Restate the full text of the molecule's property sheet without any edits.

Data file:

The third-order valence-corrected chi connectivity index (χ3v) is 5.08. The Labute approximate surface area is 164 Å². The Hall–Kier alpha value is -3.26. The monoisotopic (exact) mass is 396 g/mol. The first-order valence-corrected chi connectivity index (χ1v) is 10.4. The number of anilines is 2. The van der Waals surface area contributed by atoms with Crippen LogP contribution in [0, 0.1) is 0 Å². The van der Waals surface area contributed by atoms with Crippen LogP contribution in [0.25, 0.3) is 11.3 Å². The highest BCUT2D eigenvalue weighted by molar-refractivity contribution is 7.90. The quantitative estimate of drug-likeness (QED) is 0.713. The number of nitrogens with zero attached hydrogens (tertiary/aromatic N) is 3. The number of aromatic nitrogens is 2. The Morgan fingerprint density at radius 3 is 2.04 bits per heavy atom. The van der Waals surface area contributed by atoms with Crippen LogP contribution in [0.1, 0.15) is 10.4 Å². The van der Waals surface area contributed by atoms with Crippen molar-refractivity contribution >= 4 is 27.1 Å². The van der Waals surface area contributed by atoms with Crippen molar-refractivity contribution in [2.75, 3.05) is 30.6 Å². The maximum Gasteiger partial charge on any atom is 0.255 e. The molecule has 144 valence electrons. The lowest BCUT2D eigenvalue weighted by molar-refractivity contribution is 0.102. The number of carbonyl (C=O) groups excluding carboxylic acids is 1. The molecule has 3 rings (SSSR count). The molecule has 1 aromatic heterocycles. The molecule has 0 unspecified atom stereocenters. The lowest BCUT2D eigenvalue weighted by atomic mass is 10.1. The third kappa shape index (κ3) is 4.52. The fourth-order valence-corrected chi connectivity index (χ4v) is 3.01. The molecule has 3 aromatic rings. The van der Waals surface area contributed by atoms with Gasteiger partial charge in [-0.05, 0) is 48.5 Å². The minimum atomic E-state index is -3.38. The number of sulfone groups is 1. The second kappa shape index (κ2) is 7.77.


The third-order valence-corrected chi connectivity index (χ3v) is 5.08. The Labute approximate surface area is 164 Å². The Hall–Kier alpha value is -3.26. The monoisotopic (exact) mass is 396 g/mol. The first-order valence-corrected chi connectivity index (χ1v) is 10.4. The number of anilines is 2. The van der Waals surface area contributed by atoms with Crippen LogP contribution in [0, 0.1) is 0 Å². The van der Waals surface area contributed by atoms with Crippen LogP contribution in [0.25, 0.3) is 11.3 Å². The highest BCUT2D eigenvalue weighted by molar-refractivity contribution is 7.90. The quantitative estimate of drug-likeness (QED) is 0.713. The number of nitrogens with zero attached hydrogens (tertiary/aromatic N) is 3. The number of aromatic nitrogens is 2. The Morgan fingerprint density at radius 3 is 2.04 bits per heavy atom. The van der Waals surface area contributed by atoms with Crippen LogP contribution in [0.1, 0.15) is 10.4 Å². The van der Waals surface area contributed by atoms with Crippen molar-refractivity contribution >= 4 is 27.1 Å². The van der Waals surface area contributed by atoms with Crippen molar-refractivity contribution in [2.75, 3.05) is 30.6 Å². The maximum Gasteiger partial charge on any atom is 0.255 e. The molecule has 144 valence electrons. The lowest BCUT2D eigenvalue weighted by molar-refractivity contribution is 0.102. The number of carbonyl (C=O) groups excluding carboxylic acids is 1. The molecule has 3 rings (SSSR count). The molecule has 1 aromatic heterocycles. The molecule has 0 unspecified atom stereocenters. The lowest BCUT2D eigenvalue weighted by atomic mass is 10.1. The third kappa shape index (κ3) is 4.52. The fourth-order valence-corrected chi connectivity index (χ4v) is 3.01. The molecule has 3 aromatic rings. The van der Waals surface area contributed by atoms with Gasteiger partial charge in [-0.05, 0) is 48.5 Å². The minimum atomic E-state index is -3.38. The number of sulfone groups is 1. The second kappa shape index (κ2) is 7.77.